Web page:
However, studies to improve the understanding of the nature and characteristics of rainfall on intraseasonal timescales (from days to weeks) are still inadequate. Although, a number of studies have investigated intraseasonal convective variability and pentad mean rainfall characteristics (Okoola, 1998; Mutai and Ward, 2000; Camberlin and Okoola, 2003), a lot is still unknown on how intraseasonal distribution patterns constrain interannual variability. Reciprocally, applications of seasonal rainfall prediction would require further information on how the forthcoming season will behave in terms of rainfall distribution (such as spatio-temporal organisation of wet and dry spells, probability of long dry spells, intensity of the rains among others). The first step towards addressing this issue is to assess the potential predictability of the intraseasonal rainfall variability in terms of derivatives of wet and dry spells.
The scope of this study is therefore threefold; First, various seasonal and intraseasonal statistics of the wet and dry spells at both the local (station) and sub-regional levels were derived from the daily rain-gauge observations of the two main rainfall seasons separately. Second, the spatial coherence assessment (an indication of potential predictability) of the various seasonal and intraseasonal statistics of wet and dry spells over Equatorial East Africa was undertaken. Finally, the lag-relationships between these statistics and major climate predictors known to impact on East Africa rainfall were examined.
Quality controlled daily rain-gauge observations covering 36 stations and evenly distributed over the Equatorial Eastern Africa region (Kenya, Tanzania, Uganda) with a long un-interrupted time series of 39 years (1962–2000) was used. This dataset was obtained from the archives of the Kenya Meteorological Department, IGAD Climate Prediction and Application Centre (Nairobi, Kenya) and Centre de Recherches de Climatologie (Dijon, France). The spatial distribution of the stations used in the study is shown in Figure 1. Southern Tanzania (south of 7° S) was excluded in the current study since it has one rainfall season that extends from November to May, contrary to most of the stations retained, which display bimodal (sometimes trimodal) rainfall regimes with major rainy seasons in MAM and OND.
SST indices depicting major modes of climatic variability were also used. These include the Niño indices reflecting ENSO variability, were downloaded from the Climate Prediction Centre (CPC) website, and the IOD index, representative of zonal SST gradients over the Equatorial Indian Ocean as documented by Saji et al. (1999); Black et al. (2003); Clark et al. (2003); Black (2005) and Owiti et al. (2008). The IOD index was obtained from Japan Agency for Marine-Earth Science and Technology (JAMSTEC) website, and is defined as the SST difference between the western and the eastern Equatorial Indian Ocean. The IGAD Climate Prediction and Application Centre have used these indices over the Greater Horn of Africa countries (of which the study region forms part of) for seasonal rainfall prediction. These indices are at monthly timescale and cover the period 1961–2000.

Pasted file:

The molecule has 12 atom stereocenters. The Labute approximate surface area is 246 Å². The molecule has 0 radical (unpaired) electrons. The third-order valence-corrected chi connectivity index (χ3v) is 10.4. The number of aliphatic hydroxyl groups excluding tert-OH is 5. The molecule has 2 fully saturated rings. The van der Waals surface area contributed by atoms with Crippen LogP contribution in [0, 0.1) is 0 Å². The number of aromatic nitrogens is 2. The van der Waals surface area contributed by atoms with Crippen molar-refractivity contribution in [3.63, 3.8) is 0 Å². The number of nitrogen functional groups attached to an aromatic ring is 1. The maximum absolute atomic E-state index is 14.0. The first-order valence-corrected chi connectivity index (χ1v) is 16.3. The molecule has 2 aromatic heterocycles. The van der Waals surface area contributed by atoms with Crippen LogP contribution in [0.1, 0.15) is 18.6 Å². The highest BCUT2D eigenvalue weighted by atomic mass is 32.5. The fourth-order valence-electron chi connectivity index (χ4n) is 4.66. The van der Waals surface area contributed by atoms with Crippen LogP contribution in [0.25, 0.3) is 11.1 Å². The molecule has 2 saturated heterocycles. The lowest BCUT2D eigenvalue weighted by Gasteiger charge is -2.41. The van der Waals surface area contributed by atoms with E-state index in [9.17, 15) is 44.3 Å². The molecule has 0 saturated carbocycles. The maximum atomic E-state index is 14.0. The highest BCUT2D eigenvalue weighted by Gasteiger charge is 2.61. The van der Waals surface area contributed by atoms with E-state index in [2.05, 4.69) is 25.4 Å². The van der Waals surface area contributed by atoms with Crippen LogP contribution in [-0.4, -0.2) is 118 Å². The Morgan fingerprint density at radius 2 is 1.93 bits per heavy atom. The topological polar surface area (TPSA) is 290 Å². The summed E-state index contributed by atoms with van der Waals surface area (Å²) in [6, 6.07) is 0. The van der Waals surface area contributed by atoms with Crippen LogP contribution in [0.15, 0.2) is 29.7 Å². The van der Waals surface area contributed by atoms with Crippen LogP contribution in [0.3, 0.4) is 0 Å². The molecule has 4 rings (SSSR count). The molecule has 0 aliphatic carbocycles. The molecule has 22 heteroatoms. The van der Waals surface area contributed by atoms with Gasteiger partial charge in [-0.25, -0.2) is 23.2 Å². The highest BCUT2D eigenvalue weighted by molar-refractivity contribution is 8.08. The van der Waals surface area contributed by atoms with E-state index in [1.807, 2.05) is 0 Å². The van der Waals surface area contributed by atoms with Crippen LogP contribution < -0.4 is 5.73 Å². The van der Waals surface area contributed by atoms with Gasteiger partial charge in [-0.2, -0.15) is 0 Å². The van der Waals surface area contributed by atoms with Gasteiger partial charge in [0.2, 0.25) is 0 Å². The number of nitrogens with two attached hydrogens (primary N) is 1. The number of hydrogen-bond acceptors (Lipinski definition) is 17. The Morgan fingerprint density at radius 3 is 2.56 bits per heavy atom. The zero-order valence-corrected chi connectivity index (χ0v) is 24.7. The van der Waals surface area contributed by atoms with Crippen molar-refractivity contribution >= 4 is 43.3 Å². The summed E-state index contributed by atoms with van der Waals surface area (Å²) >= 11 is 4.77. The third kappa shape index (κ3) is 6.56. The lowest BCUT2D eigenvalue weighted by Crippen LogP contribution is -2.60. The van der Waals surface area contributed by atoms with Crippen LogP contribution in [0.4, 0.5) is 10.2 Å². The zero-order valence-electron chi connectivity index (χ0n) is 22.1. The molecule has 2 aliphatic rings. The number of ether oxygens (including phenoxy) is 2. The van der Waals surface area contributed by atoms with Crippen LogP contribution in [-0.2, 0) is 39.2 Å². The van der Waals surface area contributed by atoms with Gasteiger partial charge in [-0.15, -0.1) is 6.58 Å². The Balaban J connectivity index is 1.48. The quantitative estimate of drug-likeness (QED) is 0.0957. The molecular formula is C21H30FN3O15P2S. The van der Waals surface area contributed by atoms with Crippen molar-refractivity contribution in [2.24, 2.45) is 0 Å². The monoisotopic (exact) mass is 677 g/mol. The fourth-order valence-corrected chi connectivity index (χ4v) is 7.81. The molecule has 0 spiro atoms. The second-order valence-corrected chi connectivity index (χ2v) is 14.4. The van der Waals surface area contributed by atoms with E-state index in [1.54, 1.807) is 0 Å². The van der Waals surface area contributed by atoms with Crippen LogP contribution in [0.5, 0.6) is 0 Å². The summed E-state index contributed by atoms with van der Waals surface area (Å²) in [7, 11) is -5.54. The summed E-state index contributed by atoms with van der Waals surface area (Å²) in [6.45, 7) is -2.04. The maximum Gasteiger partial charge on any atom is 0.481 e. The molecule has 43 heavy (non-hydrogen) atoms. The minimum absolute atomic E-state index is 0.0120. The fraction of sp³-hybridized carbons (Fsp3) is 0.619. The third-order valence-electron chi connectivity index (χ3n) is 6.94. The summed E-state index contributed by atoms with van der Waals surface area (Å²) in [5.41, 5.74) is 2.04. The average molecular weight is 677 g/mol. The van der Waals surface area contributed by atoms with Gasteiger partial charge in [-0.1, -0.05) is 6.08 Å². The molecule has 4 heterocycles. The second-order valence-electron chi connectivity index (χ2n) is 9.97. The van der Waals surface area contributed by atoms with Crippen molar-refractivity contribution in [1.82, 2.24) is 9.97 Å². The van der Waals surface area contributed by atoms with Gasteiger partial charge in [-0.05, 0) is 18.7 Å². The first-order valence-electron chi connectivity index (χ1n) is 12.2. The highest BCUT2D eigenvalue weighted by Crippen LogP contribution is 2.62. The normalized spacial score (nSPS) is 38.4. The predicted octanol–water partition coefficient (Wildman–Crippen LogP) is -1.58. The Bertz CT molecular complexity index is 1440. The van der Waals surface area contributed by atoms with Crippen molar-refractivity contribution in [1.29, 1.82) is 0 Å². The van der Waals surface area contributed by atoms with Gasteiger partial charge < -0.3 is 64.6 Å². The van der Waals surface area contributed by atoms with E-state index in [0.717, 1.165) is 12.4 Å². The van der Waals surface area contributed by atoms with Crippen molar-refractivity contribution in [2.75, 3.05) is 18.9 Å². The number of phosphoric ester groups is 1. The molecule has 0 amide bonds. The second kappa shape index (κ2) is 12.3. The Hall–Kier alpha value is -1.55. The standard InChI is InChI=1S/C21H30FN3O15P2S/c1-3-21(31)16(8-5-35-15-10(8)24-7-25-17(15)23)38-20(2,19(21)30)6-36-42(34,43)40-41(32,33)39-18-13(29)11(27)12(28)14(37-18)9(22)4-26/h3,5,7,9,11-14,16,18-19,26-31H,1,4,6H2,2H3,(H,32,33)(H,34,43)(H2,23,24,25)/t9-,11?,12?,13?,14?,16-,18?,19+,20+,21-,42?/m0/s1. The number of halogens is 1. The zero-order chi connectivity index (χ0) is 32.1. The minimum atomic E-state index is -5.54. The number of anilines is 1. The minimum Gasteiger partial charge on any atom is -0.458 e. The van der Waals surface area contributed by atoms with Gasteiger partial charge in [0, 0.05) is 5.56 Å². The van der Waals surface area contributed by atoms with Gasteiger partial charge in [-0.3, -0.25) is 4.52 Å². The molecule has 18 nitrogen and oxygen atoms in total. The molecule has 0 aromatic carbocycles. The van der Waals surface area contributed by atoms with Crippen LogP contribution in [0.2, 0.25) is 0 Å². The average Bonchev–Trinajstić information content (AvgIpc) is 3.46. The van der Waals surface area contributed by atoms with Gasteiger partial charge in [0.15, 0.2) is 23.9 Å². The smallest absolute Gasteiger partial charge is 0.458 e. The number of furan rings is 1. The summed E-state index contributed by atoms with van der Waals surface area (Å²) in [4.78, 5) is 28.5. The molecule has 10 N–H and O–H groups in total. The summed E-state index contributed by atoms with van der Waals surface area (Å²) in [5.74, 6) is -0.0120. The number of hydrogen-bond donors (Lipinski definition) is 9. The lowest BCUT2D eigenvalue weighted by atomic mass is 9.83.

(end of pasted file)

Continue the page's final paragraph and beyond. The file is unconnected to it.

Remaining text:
2.2. Regionalization of the study area into near-homogeneous sub-regions
The study region was first divided into several near-homogeneous sub-regions using the Varimax rotated principal component analysis (PCA) and simple correlation. The classification of locations into spatial rainfall regimes with similar temporal rainfall characteristics aimed at reducing the local noise associated with observations from an individual location while extracting spatially coherent signals. This in return makes the interpretation of the results easier.
Since the daily rainfall distribution at each station was highly skewed, the daily rainfall totals were first transformed before the PCA was undertaken. Two approaches of the transformation that can be used are the square-root and logarithm transformations. Square-root transformation was used since it is easily applied unlike the logarithmic one, which gives some difficulties when zero rainfall amounts are considered. The square-root transformed daily rainfall series has already been used over the East Africa region (Bärring, 1988; Camberlin and Okoola, 2003). Juras (1994), Stephenson et al. (1999) and Fu et al. (2010) have indicated that square root transformation is beneficial in stabilizing the variance of sporadic rainfall time series, resulting in a good fit with a normal distribution. The square-root transformation basically reduces the weight attached to the most heavy rainfall events in the grouping of stations.